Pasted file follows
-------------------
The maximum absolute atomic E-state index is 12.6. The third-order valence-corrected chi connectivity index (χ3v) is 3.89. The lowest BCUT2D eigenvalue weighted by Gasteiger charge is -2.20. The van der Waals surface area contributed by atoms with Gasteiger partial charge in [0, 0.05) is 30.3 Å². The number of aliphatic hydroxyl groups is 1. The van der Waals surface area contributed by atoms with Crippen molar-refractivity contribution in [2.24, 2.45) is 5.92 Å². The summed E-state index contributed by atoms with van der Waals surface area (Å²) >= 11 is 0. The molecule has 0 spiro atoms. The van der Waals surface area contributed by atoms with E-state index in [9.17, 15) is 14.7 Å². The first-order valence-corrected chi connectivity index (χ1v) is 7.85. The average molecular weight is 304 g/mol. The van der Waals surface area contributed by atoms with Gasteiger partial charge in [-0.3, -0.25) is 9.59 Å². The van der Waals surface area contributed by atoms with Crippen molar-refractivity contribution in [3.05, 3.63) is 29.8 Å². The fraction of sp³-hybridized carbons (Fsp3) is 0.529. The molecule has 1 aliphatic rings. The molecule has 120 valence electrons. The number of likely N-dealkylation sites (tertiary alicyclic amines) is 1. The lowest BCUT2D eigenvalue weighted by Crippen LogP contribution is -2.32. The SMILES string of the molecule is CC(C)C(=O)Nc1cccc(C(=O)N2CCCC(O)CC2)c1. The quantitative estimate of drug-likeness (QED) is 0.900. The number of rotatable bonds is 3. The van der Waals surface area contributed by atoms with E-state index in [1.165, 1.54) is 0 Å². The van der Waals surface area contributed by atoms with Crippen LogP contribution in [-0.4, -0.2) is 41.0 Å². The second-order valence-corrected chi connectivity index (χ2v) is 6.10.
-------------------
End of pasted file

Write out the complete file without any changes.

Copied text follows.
The maximum absolute atomic E-state index is 12.6. The third-order valence-corrected chi connectivity index (χ3v) is 3.89. The lowest BCUT2D eigenvalue weighted by Gasteiger charge is -2.20. The van der Waals surface area contributed by atoms with Gasteiger partial charge in [0, 0.05) is 30.3 Å². The number of aliphatic hydroxyl groups is 1. The van der Waals surface area contributed by atoms with Crippen molar-refractivity contribution in [2.24, 2.45) is 5.92 Å². The summed E-state index contributed by atoms with van der Waals surface area (Å²) >= 11 is 0. The molecule has 0 spiro atoms. The van der Waals surface area contributed by atoms with E-state index in [9.17, 15) is 14.7 Å². The first-order valence-corrected chi connectivity index (χ1v) is 7.85. The average molecular weight is 304 g/mol. The van der Waals surface area contributed by atoms with Gasteiger partial charge in [-0.3, -0.25) is 9.59 Å². The van der Waals surface area contributed by atoms with Crippen molar-refractivity contribution in [3.05, 3.63) is 29.8 Å². The fraction of sp³-hybridized carbons (Fsp3) is 0.529. The molecule has 1 aliphatic rings. The molecule has 120 valence electrons. The number of likely N-dealkylation sites (tertiary alicyclic amines) is 1. The lowest BCUT2D eigenvalue weighted by Crippen LogP contribution is -2.32. The SMILES string of the molecule is CC(C)C(=O)Nc1cccc(C(=O)N2CCCC(O)CC2)c1. The quantitative estimate of drug-likeness (QED) is 0.900. The number of rotatable bonds is 3. The van der Waals surface area contributed by atoms with E-state index in [1.165, 1.54) is 0 Å². The van der Waals surface area contributed by atoms with Crippen LogP contribution in [-0.4, -0.2) is 41.0 Å². The second-order valence-corrected chi connectivity index (χ2v) is 6.10.